Bomber kills 46 Iraqis, Americans get blame

Shiites turn against U.S. amid growing despair

February 12, 2004|By Matthew McAllester | Matthew McAllester,NEWSDAY

BAGHDAD - The day before, the bombers had struck applicants to the Iraqi police. Yesterday, it was the turn of men lining up to join the new Iraqi army.

The effect of the suicide bombings was almost identical: Scores killed, fury directed at the occupying forces and a despair expressed among many that Iraq's security is only worsening as the proposed handover to a new Iraqi government inches closer.

"The Americans did it," said one wounded applicant, Hussein Raed, 20, as he lay in a bed at Yarmuk Hospital in Baghdad. "Can you imagine the Iraqis would do this to Iraqis? This is political. They want to control the country. They suspect that the new army would be against them."

While not, perhaps, a very credible theory, it was a common theme among survivors of the attack yesterday that killed at least 46 and the one Tuesday in Iskandariyah, south of Baghdad, where a huge bomb killed more than 50 people, most of them applicants for police jobs.

[Early today, a roadside bomb killed two American soldiers in Baghdad, the Associated Press reported. The blast went off last evening in a western neighborhood of the capital, killing the soldiers from the Army's 1st Armored Division, a spokesman for the U.S. command said.

[The deaths bring to 374 the number of Americans who have been killed in hostile action since the beginning of military operations in Iraq. A total of at least 534 Americans have died, including non-combat deaths.]

What made Raed's comments bode especially ill for the immediate future of his country is that he, like most people in Iskandariyah, is a Shiite Muslim.

Interviews with scores of Iraqi Shiites in the past week - in the aftermath of the two bombings and also in calmer settings - suggest a growing cynicism within their community about the U.S. effort in Iraq.

It is Iraq's Sunnis who have so far been most hostile to the American forces. Iraq's top Shiite spiritual leader, Grand Ayatollah Ali al-Sistani, has insisted on direct elections in June to choose the new government. The United States wants regional caucuses, saying Iraq is not yet sufficiently peaceful to prevent widespread violence during an election.

With a team of experts from the United Nations assessing the situation in Iraq now, the bombings of the past two days appear to damage greatly the chances that the U.N. group will agree with Sistani and support elections.

Neither Iraqi officials nor the U.S. military provides comprehensive figures on Iraqi casualties nationwide.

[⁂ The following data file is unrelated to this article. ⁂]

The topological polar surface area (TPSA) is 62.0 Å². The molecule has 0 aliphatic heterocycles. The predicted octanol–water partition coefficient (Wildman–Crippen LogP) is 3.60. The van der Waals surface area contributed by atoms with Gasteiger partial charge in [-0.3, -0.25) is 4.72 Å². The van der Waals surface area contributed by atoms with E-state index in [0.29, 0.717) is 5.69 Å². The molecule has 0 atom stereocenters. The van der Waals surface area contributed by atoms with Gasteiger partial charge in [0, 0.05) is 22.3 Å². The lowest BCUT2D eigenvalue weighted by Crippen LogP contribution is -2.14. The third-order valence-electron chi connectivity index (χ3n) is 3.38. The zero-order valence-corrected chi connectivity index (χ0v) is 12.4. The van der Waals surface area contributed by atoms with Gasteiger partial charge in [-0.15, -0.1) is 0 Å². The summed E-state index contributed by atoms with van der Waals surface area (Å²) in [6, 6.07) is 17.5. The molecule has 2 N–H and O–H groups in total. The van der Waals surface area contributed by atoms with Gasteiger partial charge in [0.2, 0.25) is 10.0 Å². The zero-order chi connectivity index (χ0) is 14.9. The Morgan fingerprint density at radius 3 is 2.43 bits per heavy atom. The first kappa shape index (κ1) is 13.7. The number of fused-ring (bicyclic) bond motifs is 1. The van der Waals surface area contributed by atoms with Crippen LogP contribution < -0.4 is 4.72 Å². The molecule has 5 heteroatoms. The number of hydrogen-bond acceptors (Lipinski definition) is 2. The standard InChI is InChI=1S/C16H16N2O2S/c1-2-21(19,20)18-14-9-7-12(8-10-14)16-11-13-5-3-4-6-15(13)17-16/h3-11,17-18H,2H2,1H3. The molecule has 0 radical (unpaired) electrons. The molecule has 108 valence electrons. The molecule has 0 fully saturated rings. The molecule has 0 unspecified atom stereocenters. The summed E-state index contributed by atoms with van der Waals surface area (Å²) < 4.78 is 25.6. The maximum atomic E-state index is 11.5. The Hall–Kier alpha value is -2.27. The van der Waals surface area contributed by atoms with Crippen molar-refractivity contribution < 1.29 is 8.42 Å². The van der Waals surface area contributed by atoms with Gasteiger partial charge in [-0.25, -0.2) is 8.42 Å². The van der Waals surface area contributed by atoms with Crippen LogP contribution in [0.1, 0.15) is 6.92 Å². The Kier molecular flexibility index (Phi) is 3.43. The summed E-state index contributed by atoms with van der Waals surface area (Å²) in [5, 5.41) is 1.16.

Iraq's Interior Ministry said in a statement that 46 people died and 54 were wounded in yesterday's explosion, while the U.S.-led coalition said 47 were killed and 55 wounded.

U.S. military officials said the attack was the work of a suicide bomber in a white 1991 Oldsmobile Cutlass Sierra carrying 300 to 500 pounds of explosives.

"I was standing in line to get the application form," said Raed, whose black hair and mustache were singed orange by the blast. "When I got the form, they told me to go in the other line next to the street. It was a white car, and it stopped at the end of the line and then reversed toward us."

The center was surrounded by barbed wire and sandbags, but the men lining up outside were vulnerable to attack. Survivors complained that U.S. forces had left them exposed only a day after the Iskandariyah bombing had shown how easy it can be for suicide attackers to target recruitment centers for the new Iraqi security forces.

At Yarmuk Hospital, Saad Shilaga al-Haideri, 27, blamed "terrorists" who "have a conflict with the Americans. They don't want stability in Iraq."

Normally a laborer, al-Haideri was in the line when the bomber struck. Like other would-be recruits, he had lost all enthusiasm for joining one of the new Iraqi institutions that have become targets for insurgents.

"No, I won't try to join the army again," he said, his head in a bandage. "There is no benefit in joining. I survived this today. But tomorrow, who knows what would happen to me?"

Newsday is a Tribune Publishing newspaper. The Associated Press contributed to this article.

DEADLY ATTACKS

Some of the deadly bombing attacks in Iraq since the war began March 20:

Feb. 11: A suicide attacker blows up a car packed with explosives in a crowd of Iraqis waiting outside an army recruiting center in Baghdad, killing 47 people.

Feb. 10: A suicide bomber explodes a truckload of explosives outside a police station in Iskandariyah, 30 miles south of Baghdad, killing 53 people.

Feb. 1: Suicide bombers kill 109 people in two Kurdish party offices in the northern city of Irbil.

Jan. 31: A car bomb outside a police station in the northern city of Mosul kills at least nine, wounds 45.

Jan. 18: Suicide car bombing near main gate to U.S.-led coalition's headquarters in Baghdad kills at least 18 people.

Jan. 17: Roadside bomb explodes near Baghdad, killing three U.S. soldiers and two Iraqi civil defense troopers.

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